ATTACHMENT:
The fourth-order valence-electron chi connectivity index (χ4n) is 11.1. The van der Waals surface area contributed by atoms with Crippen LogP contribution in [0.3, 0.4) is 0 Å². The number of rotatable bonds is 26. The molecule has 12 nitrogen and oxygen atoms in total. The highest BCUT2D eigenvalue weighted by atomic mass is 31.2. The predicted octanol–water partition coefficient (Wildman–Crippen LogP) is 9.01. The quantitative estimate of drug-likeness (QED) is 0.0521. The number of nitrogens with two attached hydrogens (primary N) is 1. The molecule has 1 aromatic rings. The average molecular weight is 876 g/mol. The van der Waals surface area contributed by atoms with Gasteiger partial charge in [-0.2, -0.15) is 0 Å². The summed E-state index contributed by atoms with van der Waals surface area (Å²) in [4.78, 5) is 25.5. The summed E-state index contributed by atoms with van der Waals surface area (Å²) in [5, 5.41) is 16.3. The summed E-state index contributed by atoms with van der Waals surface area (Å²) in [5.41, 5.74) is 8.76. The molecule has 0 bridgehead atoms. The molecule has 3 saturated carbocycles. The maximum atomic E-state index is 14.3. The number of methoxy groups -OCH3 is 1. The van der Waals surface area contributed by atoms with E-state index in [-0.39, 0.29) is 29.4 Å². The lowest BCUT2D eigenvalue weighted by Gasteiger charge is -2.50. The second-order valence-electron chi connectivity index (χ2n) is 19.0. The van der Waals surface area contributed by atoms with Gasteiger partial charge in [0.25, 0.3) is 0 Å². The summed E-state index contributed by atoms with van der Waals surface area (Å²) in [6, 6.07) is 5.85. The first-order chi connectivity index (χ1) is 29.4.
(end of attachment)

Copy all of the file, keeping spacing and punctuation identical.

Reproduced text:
The fourth-order valence-electron chi connectivity index (χ4n) is 11.1. The van der Waals surface area contributed by atoms with Crippen LogP contribution in [0.3, 0.4) is 0 Å². The number of rotatable bonds is 26. The molecule has 12 nitrogen and oxygen atoms in total. The highest BCUT2D eigenvalue weighted by atomic mass is 31.2. The predicted octanol–water partition coefficient (Wildman–Crippen LogP) is 9.01. The quantitative estimate of drug-likeness (QED) is 0.0521. The number of nitrogens with two attached hydrogens (primary N) is 1. The molecule has 1 aromatic rings. The average molecular weight is 876 g/mol. The van der Waals surface area contributed by atoms with Gasteiger partial charge in [-0.2, -0.15) is 0 Å². The summed E-state index contributed by atoms with van der Waals surface area (Å²) in [4.78, 5) is 25.5. The summed E-state index contributed by atoms with van der Waals surface area (Å²) in [5, 5.41) is 16.3. The summed E-state index contributed by atoms with van der Waals surface area (Å²) in [5.41, 5.74) is 8.76. The molecule has 0 bridgehead atoms. The molecule has 3 saturated carbocycles. The maximum atomic E-state index is 14.3. The number of methoxy groups -OCH3 is 1. The van der Waals surface area contributed by atoms with E-state index in [-0.39, 0.29) is 29.4 Å². The lowest BCUT2D eigenvalue weighted by Gasteiger charge is -2.50. The second-order valence-electron chi connectivity index (χ2n) is 19.0. The van der Waals surface area contributed by atoms with Gasteiger partial charge in [0.25, 0.3) is 0 Å². The summed E-state index contributed by atoms with van der Waals surface area (Å²) in [6, 6.07) is 5.85. The first-order chi connectivity index (χ1) is 29.4.